“These are (1) the grouping of parishes into what is styled a ‘Common Parish,’ and close co-operation among their churches in united services, common evangelistic efforts, and joint meetings of office-bearers to discuss local problems; (2) the formation of Church Councils in towns of 50,000 and under, composed of four representatives from each congregation, to plan and organize united efforts, and to see that no interest of the community is overlooked and no essential service left undone; and (3) the appointment of team ministries where circumstances seem to demand it, each minister having his own distinctive office and function, but all together responsible for the work of the Church from a common center and over a wide area.

“Two outstanding features of this survey have a special relevance to the subject of this book. This first has already been noted – the emphatic endorsement of the parish as the territorial area in which the Church can most effectively exercise its ministry and fulfill its mission. Under modern conditions the parish remains the organic unit of the Church’s life and work, as it was in the earliest days of the Faith, and as it has continued to be throughout the ages. The second feature is no less noteworthy. It is that the parish is not a rigid but a flexible conception. It never has been stereotyped, either in respect of its size and population or in respect of the ecclesiastical agencies and methods at work within it. It is adaptable to changing conditions and changing methods, just as the Church is which has used it as its chosen instrument. What is essential is that, however modified, it consist of a defined area and community, with the Church in the midst as the spiritual power-house of the communal life” (288).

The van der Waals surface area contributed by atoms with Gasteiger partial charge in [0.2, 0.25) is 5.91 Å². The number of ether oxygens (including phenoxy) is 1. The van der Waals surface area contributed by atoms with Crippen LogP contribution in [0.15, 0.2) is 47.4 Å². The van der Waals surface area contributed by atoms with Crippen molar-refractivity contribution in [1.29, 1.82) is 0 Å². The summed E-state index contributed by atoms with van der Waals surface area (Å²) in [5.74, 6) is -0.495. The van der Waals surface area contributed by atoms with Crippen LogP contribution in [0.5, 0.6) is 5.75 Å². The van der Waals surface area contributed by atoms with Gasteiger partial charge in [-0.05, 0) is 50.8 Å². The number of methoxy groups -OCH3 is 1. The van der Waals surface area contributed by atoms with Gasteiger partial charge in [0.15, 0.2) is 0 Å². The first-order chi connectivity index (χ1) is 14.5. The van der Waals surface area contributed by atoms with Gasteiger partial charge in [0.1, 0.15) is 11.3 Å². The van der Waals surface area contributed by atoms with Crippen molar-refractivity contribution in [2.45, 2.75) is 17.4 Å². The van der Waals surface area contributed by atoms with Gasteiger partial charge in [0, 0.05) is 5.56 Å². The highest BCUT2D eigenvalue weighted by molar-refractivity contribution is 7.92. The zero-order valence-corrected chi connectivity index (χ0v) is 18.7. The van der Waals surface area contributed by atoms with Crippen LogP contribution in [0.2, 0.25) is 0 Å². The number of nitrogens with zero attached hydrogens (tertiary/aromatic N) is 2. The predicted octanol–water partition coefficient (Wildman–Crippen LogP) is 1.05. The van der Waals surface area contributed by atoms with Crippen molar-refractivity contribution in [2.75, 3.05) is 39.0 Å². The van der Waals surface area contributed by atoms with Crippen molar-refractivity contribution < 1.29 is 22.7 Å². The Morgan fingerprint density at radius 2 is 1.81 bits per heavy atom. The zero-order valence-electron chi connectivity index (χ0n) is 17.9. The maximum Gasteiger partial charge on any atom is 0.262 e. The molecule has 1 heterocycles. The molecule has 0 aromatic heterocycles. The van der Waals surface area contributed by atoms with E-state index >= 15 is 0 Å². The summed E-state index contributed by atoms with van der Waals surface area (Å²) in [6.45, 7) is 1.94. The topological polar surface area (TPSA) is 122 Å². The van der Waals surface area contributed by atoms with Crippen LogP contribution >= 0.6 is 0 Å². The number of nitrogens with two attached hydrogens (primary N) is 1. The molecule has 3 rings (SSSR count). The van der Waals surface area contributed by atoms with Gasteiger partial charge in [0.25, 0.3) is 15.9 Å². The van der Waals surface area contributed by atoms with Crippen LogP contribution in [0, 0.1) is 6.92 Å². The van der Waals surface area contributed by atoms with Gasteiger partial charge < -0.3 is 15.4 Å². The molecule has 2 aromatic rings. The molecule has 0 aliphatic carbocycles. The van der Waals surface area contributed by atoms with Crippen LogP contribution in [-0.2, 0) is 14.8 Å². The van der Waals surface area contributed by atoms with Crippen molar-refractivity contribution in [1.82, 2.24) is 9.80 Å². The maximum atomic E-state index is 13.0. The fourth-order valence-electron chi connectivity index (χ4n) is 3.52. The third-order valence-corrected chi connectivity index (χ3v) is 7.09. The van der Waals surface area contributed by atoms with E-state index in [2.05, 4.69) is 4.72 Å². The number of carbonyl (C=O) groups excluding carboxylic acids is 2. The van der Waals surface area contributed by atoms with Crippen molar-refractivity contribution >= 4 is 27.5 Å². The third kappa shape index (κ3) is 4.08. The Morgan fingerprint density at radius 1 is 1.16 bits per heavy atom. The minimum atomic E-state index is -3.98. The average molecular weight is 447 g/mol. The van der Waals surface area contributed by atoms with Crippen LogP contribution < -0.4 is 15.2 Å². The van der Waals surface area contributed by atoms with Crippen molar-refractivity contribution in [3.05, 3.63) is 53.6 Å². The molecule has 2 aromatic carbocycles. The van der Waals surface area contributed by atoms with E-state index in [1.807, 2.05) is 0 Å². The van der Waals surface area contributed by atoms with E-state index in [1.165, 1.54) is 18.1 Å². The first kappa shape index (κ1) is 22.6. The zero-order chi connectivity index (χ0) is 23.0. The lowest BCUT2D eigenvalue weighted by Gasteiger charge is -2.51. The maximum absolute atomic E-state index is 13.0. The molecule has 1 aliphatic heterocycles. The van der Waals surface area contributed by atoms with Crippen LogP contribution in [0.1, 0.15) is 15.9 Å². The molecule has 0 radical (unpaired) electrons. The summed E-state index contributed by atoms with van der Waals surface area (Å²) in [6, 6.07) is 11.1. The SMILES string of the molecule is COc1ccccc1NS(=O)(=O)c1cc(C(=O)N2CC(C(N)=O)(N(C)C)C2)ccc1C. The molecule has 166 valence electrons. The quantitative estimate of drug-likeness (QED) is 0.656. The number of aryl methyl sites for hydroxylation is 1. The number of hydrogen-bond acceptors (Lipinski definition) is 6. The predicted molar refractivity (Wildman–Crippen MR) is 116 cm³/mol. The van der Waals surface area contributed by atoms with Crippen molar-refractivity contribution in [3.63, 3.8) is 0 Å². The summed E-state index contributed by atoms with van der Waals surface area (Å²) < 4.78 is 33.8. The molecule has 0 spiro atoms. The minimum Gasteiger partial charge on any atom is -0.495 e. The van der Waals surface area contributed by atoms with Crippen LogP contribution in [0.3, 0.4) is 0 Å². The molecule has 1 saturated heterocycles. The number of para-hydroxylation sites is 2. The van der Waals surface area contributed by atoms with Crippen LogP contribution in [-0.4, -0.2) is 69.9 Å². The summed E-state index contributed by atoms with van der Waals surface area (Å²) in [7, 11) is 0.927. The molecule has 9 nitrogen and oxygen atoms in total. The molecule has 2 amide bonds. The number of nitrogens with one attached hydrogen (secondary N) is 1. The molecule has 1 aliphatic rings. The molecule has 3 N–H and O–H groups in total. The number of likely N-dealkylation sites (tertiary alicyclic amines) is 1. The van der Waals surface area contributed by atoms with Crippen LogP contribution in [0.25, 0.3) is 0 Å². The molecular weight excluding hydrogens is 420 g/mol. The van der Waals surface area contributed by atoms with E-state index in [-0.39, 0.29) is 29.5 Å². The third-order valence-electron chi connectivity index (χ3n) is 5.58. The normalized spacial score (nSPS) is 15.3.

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Parochial VisionIn Parochial Vision: The Future of the English Parish System (2004), Nick Spenser offers a very intriguing argument for the reimplementation of the ‘minster’ church model of England’s early medieval period. His main argument is that parish system of the Church of England is in major decline due to demographic shifts, the disappearing of traditional communities, and especially the spiritual declension of the British people. Spenser doesn’t reject the parish system, yet he contends that it needs recasting into a more flexible, regional, and collegial (cooperative) pattern. This pattern is the old ‘minster’ model.

Regrettably, this valuable book won’t find a wide readership this side of the pond, since the entirety of the book pertains to the U.K. situation and to the Anglican Church in particular. This is too bad, since Spenser gives a very compelling example of strategic, ecclesiastical proactivity within the tumult of social change. And he does this without giving up on the age-old principles of territorialism and locality. Like Thomas Chalmers, he analyses the human and brick-and-mortar realities, harvests strategic principles from the Church’s past that are relevant, and suggests the how an old model can successfully be redeployed.